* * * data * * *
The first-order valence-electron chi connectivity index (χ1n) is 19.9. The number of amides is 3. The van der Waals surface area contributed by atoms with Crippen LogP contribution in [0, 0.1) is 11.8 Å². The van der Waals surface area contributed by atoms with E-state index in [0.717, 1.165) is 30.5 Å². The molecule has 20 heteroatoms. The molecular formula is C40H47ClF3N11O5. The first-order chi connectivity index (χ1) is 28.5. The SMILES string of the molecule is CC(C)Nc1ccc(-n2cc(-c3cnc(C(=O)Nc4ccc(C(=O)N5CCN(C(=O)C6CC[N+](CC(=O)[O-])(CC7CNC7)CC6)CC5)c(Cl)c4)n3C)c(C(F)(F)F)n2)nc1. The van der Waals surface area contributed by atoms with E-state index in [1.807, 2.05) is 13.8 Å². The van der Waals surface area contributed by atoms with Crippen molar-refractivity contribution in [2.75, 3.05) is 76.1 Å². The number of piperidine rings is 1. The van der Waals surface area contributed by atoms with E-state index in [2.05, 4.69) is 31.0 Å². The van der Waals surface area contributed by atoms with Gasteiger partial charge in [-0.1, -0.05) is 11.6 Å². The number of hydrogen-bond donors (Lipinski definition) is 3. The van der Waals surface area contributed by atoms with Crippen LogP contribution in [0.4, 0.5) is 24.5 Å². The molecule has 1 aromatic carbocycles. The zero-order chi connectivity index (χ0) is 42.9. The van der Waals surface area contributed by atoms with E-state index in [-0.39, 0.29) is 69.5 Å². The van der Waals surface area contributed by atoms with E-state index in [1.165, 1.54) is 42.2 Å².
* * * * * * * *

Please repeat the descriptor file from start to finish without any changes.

The first-order valence-electron chi connectivity index (χ1n) is 19.9. The number of amides is 3. The van der Waals surface area contributed by atoms with Crippen LogP contribution in [0, 0.1) is 11.8 Å². The van der Waals surface area contributed by atoms with E-state index in [0.717, 1.165) is 30.5 Å². The molecule has 20 heteroatoms. The molecular formula is C40H47ClF3N11O5. The first-order chi connectivity index (χ1) is 28.5. The SMILES string of the molecule is CC(C)Nc1ccc(-n2cc(-c3cnc(C(=O)Nc4ccc(C(=O)N5CCN(C(=O)C6CC[N+](CC(=O)[O-])(CC7CNC7)CC6)CC5)c(Cl)c4)n3C)c(C(F)(F)F)n2)nc1. The van der Waals surface area contributed by atoms with E-state index in [1.807, 2.05) is 13.8 Å². The van der Waals surface area contributed by atoms with Crippen molar-refractivity contribution in [2.75, 3.05) is 76.1 Å². The number of piperidine rings is 1. The van der Waals surface area contributed by atoms with E-state index in [2.05, 4.69) is 31.0 Å². The van der Waals surface area contributed by atoms with Gasteiger partial charge in [-0.1, -0.05) is 11.6 Å². The number of hydrogen-bond donors (Lipinski definition) is 3. The van der Waals surface area contributed by atoms with Crippen LogP contribution in [0.4, 0.5) is 24.5 Å². The molecule has 1 aromatic carbocycles. The zero-order chi connectivity index (χ0) is 42.9. The van der Waals surface area contributed by atoms with E-state index in [-0.39, 0.29) is 69.5 Å². The van der Waals surface area contributed by atoms with E-state index in [1.165, 1.54) is 42.2 Å².